His most recent move was to indirectly threaten Israel with boycotts if it refuses to accede to additional demands on issues of borders and security. Despite the fact that he represents our closest ally, Kerry is demanding compromises from us that could impact on our very survival. Defense Minister Moshe Ya'alon rightly responded that a European boycott is preferable to rocket attacks on Ben-Gurion International Airport.

Kerry has put no comparable pressure on the Palestinians. He has not insisted that they deviate from positions that he knows are unacceptable to any Israeli government. He has failed even to publicly condemn their ongoing incitement. By selectively pointing the gun at Israel's head, Kerry has reinforced the belief that the Palestinians can only benefit by remaining intransigent.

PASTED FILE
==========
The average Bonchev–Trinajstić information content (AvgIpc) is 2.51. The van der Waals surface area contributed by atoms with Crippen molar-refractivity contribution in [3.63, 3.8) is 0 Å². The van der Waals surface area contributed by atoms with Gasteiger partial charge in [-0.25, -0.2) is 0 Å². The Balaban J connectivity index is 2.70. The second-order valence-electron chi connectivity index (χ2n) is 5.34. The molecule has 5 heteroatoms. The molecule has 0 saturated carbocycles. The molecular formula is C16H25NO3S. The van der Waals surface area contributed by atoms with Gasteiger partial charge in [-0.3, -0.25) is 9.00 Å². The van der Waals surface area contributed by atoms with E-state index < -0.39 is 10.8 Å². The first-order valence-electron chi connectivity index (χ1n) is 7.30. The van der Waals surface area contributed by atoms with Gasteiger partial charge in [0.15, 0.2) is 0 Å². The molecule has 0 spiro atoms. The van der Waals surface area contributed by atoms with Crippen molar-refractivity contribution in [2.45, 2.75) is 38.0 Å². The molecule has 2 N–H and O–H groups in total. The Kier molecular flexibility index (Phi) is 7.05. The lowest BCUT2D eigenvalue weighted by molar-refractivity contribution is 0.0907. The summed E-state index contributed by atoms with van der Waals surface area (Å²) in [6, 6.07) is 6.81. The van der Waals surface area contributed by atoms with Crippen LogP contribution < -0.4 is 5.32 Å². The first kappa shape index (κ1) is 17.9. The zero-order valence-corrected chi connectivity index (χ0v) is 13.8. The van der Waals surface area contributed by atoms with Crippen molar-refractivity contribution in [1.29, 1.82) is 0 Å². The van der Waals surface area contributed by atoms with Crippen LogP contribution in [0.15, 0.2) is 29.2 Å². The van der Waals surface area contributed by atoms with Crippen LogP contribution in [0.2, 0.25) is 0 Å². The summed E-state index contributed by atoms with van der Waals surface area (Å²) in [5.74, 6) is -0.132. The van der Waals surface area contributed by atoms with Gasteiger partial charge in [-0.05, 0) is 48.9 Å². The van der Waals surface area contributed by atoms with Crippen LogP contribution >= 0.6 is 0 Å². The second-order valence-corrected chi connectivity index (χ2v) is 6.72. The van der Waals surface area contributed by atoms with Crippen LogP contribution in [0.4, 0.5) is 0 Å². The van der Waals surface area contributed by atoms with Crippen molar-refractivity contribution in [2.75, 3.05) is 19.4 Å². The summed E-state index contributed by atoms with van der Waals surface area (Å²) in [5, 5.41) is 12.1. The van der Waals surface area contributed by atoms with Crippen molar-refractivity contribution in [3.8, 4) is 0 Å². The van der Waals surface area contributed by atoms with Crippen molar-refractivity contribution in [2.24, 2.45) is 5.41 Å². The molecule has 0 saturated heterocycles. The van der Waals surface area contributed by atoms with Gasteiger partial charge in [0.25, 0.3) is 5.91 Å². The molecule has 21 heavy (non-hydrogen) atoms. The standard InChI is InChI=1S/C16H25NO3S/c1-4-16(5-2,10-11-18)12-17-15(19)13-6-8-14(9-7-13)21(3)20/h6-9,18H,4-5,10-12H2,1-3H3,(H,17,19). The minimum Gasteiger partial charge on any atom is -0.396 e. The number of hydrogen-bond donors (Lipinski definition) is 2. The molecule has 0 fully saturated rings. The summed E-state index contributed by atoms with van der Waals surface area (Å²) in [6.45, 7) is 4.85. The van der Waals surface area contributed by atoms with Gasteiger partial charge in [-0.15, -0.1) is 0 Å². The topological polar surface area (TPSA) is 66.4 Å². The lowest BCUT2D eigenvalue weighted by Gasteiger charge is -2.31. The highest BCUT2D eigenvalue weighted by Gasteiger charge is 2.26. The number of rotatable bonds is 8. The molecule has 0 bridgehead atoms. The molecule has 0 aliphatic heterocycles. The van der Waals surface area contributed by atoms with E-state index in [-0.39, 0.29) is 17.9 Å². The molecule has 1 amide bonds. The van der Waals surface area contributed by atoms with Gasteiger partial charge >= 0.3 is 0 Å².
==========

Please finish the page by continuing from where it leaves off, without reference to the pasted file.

Although Kerry is aware that Congress and the American public would vigorously oppose any initiative that threatens Israel with sanctions, this has not prevented him from encouraging European countries, including Germany, to do so. Kerry is capitalizing on European anti-Israelism, which is proliferating at an alarming rate, as demonstrated by a recent opinion poll indicating that nearly half the citizens of the EU believe that Israel is engaged in a genocidal campaign against the Palestinians. Incredibly, in a recent communique about International Holocaust Remembrance Day, EU foreign policy chief Catherine Ashton could not even bring herself to mention the Jews.